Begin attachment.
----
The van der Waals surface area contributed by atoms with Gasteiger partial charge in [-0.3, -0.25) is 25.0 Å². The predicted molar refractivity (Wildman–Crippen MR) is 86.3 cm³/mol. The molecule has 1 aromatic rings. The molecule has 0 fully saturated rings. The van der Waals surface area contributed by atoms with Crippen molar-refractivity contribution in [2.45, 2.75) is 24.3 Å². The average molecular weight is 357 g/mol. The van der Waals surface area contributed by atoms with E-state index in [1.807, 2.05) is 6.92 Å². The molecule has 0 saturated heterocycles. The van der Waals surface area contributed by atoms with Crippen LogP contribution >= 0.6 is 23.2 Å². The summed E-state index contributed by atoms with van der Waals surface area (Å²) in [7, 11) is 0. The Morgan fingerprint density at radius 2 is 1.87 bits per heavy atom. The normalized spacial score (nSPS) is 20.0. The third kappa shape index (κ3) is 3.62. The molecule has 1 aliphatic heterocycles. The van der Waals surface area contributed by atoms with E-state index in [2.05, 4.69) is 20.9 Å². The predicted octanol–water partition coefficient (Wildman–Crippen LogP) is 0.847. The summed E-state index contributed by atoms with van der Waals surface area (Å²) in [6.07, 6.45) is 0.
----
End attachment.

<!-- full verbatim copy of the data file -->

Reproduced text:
The van der Waals surface area contributed by atoms with Gasteiger partial charge in [-0.3, -0.25) is 25.0 Å². The predicted molar refractivity (Wildman–Crippen MR) is 86.3 cm³/mol. The molecule has 1 aromatic rings. The molecule has 0 fully saturated rings. The van der Waals surface area contributed by atoms with Crippen molar-refractivity contribution in [2.45, 2.75) is 24.3 Å². The average molecular weight is 357 g/mol. The van der Waals surface area contributed by atoms with E-state index in [1.807, 2.05) is 6.92 Å². The molecule has 0 saturated heterocycles. The van der Waals surface area contributed by atoms with Crippen LogP contribution >= 0.6 is 23.2 Å². The summed E-state index contributed by atoms with van der Waals surface area (Å²) in [7, 11) is 0. The Morgan fingerprint density at radius 2 is 1.87 bits per heavy atom. The normalized spacial score (nSPS) is 20.0. The third kappa shape index (κ3) is 3.62. The molecule has 1 aliphatic heterocycles. The van der Waals surface area contributed by atoms with E-state index in [2.05, 4.69) is 20.9 Å². The predicted octanol–water partition coefficient (Wildman–Crippen LogP) is 0.847. The summed E-state index contributed by atoms with van der Waals surface area (Å²) in [6.07, 6.45) is 0.